After PM’s advisor Naresh Jadhav attacked Magasaysay-winning journalist over his report on Vidarbha farmers, P Sainath retaliates with an equally vitriolic counter attack
Posted On Sunday, September 14, 2008
Picking up the gauntlet thrown by the PM’s economic advisor and Pune University vice-chancellor Naresh Jadhav, Magasaysay award-winning journalist P Sainath on Saturday tore into him for his claims that the farmers’ plight in Vidarbha is not as bad as it has been made out and said that the V-C was running a ‘rent-a-report’ service for the state government.
As head of the one-man committee appointed by the state government to study the benefits of the Prime Minister’s relief package for Vidarbha farmers, Jadhav had said in his report that Sainath was painting an alarmist picture of Vidarbha and had ‘defamed’ the state by doing so.
Speaking to Mumbai Mirror from Norway, where he is attending an international conference, Sainath didn’t mince words, saying Jadhav’s report was just a ‘whitewash job for the state government’.
“How can criticising a state government mean criticism of the state,” said Sainath, the author of Everyone Loves A Good Drought who had described Maharashtra as a ‘graveyard for farmers’.
“He is running a rent-a-report service. His report is nothing but a whitewash job for the state government. He says Maharashtra is not the worst state, but only the fourth or fifth worst state in the country as far as farmers’ suicides are concerned. He is like a child who tells his father that he is not the last in the class, but fourth or fifth last,” said Sainath.
“Maharashtra is the only state where farmers are addressing their suicide notes to the CM and the PM. In Andhra, they wrote about policies, banks, moneylenders and others, but not the government. Here, they are telling the government we are killing ourselves because of you,” he said.
“In Maharashtra, we are putting our farmers in the pressure cooker and cooking them. And our CM says and I quote, ‘farmers should be grateful I am not prosecuting them as suicide is a crime’,” he added.
The veteran journalist added that contrary to Jadhav’s claims, the Maharashtra government had failed on every parameter, especially under Vilasrao Deshmukh’s leadership. Jadhav had claimed in his report that Sainath had used wrong parameters to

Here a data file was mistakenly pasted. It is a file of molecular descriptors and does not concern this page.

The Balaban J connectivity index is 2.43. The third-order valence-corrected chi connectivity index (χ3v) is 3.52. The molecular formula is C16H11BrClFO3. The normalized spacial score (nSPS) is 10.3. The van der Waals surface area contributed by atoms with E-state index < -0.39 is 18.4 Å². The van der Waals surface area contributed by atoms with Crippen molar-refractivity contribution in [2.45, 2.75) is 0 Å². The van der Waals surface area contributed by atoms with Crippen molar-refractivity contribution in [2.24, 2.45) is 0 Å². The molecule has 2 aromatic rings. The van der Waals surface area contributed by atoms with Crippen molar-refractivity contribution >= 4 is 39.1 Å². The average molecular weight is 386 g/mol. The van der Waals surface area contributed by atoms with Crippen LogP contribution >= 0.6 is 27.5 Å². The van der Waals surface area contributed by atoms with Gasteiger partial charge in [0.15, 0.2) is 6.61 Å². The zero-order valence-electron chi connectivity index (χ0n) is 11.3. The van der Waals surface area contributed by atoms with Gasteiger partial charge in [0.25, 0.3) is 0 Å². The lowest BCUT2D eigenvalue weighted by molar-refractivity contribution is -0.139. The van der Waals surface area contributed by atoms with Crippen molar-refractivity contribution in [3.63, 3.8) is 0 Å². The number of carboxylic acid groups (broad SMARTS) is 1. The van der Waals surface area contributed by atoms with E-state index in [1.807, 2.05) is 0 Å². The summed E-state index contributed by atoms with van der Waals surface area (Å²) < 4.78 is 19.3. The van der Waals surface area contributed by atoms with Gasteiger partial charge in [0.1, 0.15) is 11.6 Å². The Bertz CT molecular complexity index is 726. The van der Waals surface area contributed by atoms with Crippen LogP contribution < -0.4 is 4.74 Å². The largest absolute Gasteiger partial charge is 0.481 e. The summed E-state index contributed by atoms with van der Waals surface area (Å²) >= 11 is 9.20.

indict the state government.
“The National Crime Records Bureau statistics show that one-fifth of 1.66 lakh farmers’ suicides between 1997 and 2005 were in Maharashtra. Is this figure something to be proud of?” Sainath asked, adding that the farmers’ plight in Vidarbha was the worst in 2006, a year after the prime minister and the chief minister announced separate relief packages.
“The year witnessed the highest ever number of farmers committing suicides since we started keeping records. Of the 17,060 farmers who committed suicides in the country, 4,453 were from the state, which is almost one-fourth. These figures are never rivalled by any other state. The closest figure was in 2004 – around 4,100 ― and guess which state it was? Maharashtra, sadly,” he pointed out.
Countering Jadhav’s claims that Sainath chose wrong states (with less population to compare with Maharashtra), the journalist said even the population parameter didn’t save any grace for the state.
“The increase in the number of suicides (527) in 2006 was four-and-half-times that of Andhra Pradesh that recorded 117 more suicides than in 2005. Is Andhra four-and-half-times more populous than Maharashtra?” he asked.
“It’s amazing that after committee after committee found the situation in Vidarbha grave, Jadhav absolved the government. “The reports by the Tata Institute of Social Sciences, Indira Gandhi Institute for of Developmental Studies, the Planning Commission, NABARD team, state investigators have been more adverse than the previous.
And whatever the parameters or ratings, 34,000 farmers committing suicides…is this something to be proud of?” he asked.
Pained that he was being painted as enemy of the state, Sainath said that if that was what he would get for telling the truth, then he wore it like a badge of honour.
Jadhav could not be contacted for his comments despite repeated attempts.